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jerome

Best Practices for Workflows in Revision Control

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I'd like to have my workflow in Git so that I can see the history of each of the scripts that go into the total thing. 

 

Right now I can unzip my .workflow and add all the files separately, but not only is that an awkward process, but you end up with all your scripts in the info.plist along with all the alfred configuration data. 

 

Is there an easy way to keep everything clean and human readable in revision control? Or would I have to comprehend the full nature of info.plist and write some sort of  build system? 

 

 

I looked around on github and i didn't see anything encouraging so far. Just a bunch of .workflow archives committed directly. 

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Posted (edited)

Hi @jerome, welcome to the forum.

 

54 minutes ago, jerome said:

Is there an easy way to keep everything clean and human readable in revision control? Or would I have to comprehend the full nature of info.plist and write some sort of  build system?

 

There isn't a single best practice, but broadly speaking, you should put non-trivial code in external scripts. Historically, we've treated the Script box in Alfred's Run Script/Script Filter actions like a shell command line and called scripts from there, but Alfred now has an External Script option (so you can point Run Script/Script Filter elements directly at a script file), which you should use where possible.

 

When Alfred runs a workflow, the workflow directory is the working directory, so it's very easy to run external scripts.

 

The main goal is to keep as much code as possible out of info.plist. IMO, the best approach is to treat info.plist like you would a binary blob: you shouldn't edit it directly, but only via Alfred Preferences, and you shouldn't put any more code in it than absolutely necessary.

 

You'll find a lot of workflows that don't do that, but as you note, they work miserably with SCM.

 

Generally speaking, most experienced workflow developers put the workflow's source code in a subdirectory of the repo, such that you can symlink that subdirectory to Alfred's workflow folder. Using a subfolder is a good idea because you can then leave files that don't belong in the workflow itself in the repo, such as demo GIFs or a packaged copy of the workflow. Also, many authors keep all their workflows in a single repo.

 

If you’re writing your workflow in a compiled language, the best method is to create a build subdirectory, which you can symlink to Alfred’s workflow directory and exclude from the repo.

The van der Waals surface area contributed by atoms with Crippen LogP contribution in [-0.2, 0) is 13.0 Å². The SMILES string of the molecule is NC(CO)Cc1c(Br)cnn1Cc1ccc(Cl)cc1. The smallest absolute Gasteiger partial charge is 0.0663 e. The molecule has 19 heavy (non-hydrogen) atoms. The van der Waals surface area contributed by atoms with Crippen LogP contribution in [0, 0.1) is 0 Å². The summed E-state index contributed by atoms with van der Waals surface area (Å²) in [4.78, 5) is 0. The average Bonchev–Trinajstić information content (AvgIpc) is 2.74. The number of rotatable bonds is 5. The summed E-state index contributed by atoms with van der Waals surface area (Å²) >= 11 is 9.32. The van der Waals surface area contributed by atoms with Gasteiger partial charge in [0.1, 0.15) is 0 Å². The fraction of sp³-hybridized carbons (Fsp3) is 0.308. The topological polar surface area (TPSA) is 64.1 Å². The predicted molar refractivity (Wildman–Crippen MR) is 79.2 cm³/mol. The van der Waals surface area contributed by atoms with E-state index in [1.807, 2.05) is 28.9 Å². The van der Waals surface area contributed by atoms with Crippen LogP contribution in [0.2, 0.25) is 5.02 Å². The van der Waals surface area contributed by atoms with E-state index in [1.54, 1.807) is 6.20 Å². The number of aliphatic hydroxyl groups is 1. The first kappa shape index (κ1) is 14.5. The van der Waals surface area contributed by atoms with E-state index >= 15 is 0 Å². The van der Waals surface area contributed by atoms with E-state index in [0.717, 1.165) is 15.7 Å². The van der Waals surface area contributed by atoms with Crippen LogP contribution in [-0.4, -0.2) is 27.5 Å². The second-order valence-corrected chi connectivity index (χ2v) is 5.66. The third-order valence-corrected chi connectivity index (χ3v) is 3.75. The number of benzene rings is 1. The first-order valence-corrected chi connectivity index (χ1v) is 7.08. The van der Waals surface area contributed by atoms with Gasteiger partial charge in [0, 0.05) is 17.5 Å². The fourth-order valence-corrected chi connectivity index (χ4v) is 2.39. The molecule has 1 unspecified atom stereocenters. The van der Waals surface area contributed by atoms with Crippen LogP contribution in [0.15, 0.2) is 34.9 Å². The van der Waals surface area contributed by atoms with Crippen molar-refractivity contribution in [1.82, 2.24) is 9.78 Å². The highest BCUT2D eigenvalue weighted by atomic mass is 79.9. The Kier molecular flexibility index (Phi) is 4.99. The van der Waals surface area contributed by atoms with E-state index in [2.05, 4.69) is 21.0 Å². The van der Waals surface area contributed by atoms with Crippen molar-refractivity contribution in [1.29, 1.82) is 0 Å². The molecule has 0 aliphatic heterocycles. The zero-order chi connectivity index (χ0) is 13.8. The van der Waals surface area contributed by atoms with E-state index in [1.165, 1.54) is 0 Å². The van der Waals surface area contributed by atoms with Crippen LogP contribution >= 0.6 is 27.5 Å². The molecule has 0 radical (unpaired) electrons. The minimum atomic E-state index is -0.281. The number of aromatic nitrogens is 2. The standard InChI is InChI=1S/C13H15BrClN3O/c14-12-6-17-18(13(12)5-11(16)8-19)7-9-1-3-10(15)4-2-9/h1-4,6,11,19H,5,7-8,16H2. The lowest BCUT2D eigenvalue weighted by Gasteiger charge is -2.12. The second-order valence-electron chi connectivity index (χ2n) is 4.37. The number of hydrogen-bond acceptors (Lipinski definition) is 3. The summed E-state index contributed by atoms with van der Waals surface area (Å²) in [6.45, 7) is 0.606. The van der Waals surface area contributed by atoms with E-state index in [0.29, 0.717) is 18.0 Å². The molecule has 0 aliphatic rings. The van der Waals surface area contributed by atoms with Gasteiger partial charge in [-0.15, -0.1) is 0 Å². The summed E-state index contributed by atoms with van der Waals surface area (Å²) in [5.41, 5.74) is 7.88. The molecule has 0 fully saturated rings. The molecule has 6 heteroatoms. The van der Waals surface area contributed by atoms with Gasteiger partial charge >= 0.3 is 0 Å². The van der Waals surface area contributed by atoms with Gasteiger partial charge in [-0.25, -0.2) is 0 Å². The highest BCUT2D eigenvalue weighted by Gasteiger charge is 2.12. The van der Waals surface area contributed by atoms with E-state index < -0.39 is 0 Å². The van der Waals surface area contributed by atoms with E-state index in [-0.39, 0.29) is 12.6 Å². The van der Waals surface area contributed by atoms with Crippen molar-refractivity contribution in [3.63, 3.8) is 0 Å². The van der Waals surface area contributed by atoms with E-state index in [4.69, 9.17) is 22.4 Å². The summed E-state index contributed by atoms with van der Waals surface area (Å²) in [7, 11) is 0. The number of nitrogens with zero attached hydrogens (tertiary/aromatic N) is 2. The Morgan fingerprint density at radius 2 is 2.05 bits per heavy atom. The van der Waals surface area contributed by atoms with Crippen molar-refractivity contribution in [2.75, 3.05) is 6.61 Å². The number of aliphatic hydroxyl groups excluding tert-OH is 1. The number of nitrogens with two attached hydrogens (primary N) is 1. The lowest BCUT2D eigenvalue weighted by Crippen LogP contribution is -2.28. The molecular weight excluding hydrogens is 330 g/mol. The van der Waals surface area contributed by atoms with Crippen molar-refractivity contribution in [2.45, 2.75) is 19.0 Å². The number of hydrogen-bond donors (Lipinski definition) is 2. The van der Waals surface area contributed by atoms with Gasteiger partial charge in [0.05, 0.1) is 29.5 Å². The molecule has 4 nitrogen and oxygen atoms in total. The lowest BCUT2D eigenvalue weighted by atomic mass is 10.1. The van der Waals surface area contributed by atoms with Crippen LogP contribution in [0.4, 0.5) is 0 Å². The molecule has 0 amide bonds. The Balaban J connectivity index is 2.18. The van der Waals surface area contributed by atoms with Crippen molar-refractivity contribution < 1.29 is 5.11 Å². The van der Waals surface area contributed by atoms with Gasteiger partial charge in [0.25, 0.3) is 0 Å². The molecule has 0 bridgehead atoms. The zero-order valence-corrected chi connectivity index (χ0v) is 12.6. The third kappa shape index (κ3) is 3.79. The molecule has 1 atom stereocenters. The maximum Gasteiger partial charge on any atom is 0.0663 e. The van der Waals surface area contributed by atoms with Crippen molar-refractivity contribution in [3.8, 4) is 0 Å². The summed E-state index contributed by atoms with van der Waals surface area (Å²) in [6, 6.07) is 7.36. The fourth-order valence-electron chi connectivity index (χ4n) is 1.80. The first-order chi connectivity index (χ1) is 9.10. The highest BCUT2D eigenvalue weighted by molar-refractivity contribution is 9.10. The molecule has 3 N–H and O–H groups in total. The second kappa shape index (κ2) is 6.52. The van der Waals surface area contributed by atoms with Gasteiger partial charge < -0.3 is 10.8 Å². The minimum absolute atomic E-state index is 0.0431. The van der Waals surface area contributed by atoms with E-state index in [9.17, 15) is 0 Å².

I typically structure my Python workflows like this, with the src subdirectory being the actual workflow (i.e. if you symlink that directory to Alfred’s workflow folder, you have a working workflow).

 

I typically also put a built version of the workflow in the repo root, but that's strictly to avoid questions from the idiots who refuse to read the instructions. The "official" workflow file is in GitHub releases, not least because the workflow libraries I use (see my sig) pull workflow updates from GH releases.

Edited by deanishe

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Thanks! I just added this bit, which is quite important, imo:

 

6 minutes ago, deanishe said:

When Alfred runs a workflow, the workflow directory is the working directory, so it's very easy to run external scripts.

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@jerome This script might be of interest to you. You pass it your workflow's directory and it figures out where Alfred's workflows are and symlinks your directory there, so you don't have to put repos directly in Alfred's workflow directory.

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On 6/5/2020 at 8:46 PM, jerome said:

Right now I can unzip my .workflow and add all the files separately

 

You can also take the opposite approach of having your directory and packaging that as a .alfredworkflow.


That’s a (considerably) simplified approach of what I use for keeping all Workflows in the same repo, as @deanishe linked above.

 

All I need is be inside the Workflow’s directory, run alfred-workflow-update <commit message>, and I’m done. It packages the workflow correctly; bumps the version; updates the README, source, and download file; pushes everything; copies a standard message to the clipboard; and opens the forum to a search of the Workflow’s name so I can post the update notice.

 

That’s practical for me, but as is should not be for you. Still, as @deanishe mentioned, there’s no single best practice so more examples should give you more ideas.

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